A new test distinguishes embryonic stem cells and those with equal therapeutic potential from other, less capable stem cell types.
Stem cells’ unassuming, bloblike appearance makes them hard to identify, but new research offers a way to blow their cover.
The technique can distinguish embryonic stem cells — which are pluripotent, meaning they can become any kind of cell in the body — from “adult” stem cells that reside in people’s organs and have a much more limited repertoire.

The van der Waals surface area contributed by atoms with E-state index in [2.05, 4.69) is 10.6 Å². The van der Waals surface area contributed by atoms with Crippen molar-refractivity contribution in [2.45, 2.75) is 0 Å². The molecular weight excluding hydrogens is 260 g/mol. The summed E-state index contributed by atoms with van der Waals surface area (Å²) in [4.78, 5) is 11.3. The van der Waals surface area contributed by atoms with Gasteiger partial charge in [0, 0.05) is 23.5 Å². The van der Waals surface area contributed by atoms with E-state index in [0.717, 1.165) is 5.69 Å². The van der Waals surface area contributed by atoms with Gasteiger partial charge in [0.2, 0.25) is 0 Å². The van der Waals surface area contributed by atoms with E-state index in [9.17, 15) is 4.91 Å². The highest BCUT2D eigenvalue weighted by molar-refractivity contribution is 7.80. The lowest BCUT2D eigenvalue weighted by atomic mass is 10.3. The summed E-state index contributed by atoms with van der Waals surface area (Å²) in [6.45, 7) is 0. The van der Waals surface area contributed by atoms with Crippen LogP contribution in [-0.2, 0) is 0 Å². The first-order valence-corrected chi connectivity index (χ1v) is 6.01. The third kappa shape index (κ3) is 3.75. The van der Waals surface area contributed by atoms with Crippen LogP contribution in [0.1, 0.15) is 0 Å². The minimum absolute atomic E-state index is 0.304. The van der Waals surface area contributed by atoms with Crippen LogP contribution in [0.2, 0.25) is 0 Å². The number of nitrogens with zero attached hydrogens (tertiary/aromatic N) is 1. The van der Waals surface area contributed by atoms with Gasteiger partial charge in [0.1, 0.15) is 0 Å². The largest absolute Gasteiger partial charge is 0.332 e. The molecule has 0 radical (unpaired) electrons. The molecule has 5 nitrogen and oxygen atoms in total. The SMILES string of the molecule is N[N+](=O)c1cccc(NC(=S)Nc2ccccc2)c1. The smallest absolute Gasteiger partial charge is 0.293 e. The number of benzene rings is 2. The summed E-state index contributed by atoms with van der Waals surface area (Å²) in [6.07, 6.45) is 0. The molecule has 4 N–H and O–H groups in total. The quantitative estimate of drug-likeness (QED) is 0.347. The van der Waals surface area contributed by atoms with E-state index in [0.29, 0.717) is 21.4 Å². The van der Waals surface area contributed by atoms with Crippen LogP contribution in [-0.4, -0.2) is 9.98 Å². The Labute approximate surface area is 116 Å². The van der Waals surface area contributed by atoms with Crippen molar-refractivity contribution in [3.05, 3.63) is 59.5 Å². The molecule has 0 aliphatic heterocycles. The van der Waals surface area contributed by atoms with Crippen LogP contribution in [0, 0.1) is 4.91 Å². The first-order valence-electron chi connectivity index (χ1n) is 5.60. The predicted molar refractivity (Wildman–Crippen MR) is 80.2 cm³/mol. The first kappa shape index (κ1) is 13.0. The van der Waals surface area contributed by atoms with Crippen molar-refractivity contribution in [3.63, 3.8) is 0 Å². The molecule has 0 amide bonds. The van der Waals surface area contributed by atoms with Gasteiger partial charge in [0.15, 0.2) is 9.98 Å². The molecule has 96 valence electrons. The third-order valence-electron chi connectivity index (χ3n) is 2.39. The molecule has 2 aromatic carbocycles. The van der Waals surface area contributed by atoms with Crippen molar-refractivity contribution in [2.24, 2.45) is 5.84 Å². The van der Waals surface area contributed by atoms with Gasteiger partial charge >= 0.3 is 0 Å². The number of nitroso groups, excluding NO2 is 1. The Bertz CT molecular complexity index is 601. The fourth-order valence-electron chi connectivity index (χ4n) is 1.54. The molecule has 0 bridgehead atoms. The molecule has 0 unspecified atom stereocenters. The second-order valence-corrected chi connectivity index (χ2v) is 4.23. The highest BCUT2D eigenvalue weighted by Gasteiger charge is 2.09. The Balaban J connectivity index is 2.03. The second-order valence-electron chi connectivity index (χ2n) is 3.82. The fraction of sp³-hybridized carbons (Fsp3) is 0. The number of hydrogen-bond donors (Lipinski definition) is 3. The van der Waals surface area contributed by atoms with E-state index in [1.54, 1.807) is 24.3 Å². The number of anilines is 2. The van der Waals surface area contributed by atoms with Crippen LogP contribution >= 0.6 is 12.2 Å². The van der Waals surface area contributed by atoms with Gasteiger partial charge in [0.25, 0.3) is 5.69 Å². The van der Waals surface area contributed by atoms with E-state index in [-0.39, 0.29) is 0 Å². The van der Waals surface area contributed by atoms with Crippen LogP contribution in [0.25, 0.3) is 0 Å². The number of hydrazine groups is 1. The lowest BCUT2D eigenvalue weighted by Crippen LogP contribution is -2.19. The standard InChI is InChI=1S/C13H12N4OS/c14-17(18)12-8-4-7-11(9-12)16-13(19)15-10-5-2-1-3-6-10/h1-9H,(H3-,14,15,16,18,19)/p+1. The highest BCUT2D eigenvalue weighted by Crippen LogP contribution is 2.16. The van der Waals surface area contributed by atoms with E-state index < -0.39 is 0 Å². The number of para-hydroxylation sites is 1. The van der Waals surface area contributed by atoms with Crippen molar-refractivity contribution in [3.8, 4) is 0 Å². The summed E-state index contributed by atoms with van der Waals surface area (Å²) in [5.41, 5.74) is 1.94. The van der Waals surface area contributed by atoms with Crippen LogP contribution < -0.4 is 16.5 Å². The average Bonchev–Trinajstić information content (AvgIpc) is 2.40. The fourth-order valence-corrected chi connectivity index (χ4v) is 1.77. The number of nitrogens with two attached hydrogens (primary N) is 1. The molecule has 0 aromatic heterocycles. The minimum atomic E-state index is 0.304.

Using the new test, Jeanne Loring of the Scripps Research Institute in La Jolla, Calif., and her colleagues also provide fresh evidence that stem cells made by “reprogramming” a person’s skin cells without ever making or destroying an embryo are truly pluripotent, just like embryonic stem cells.
The findings, reported online August 24 in Nature, suggest that these reprogrammed, embryonic-like stem cells could be used for future stem cell therapies in place of embryonic cells, which are more controversial because they are extracted from embryos.
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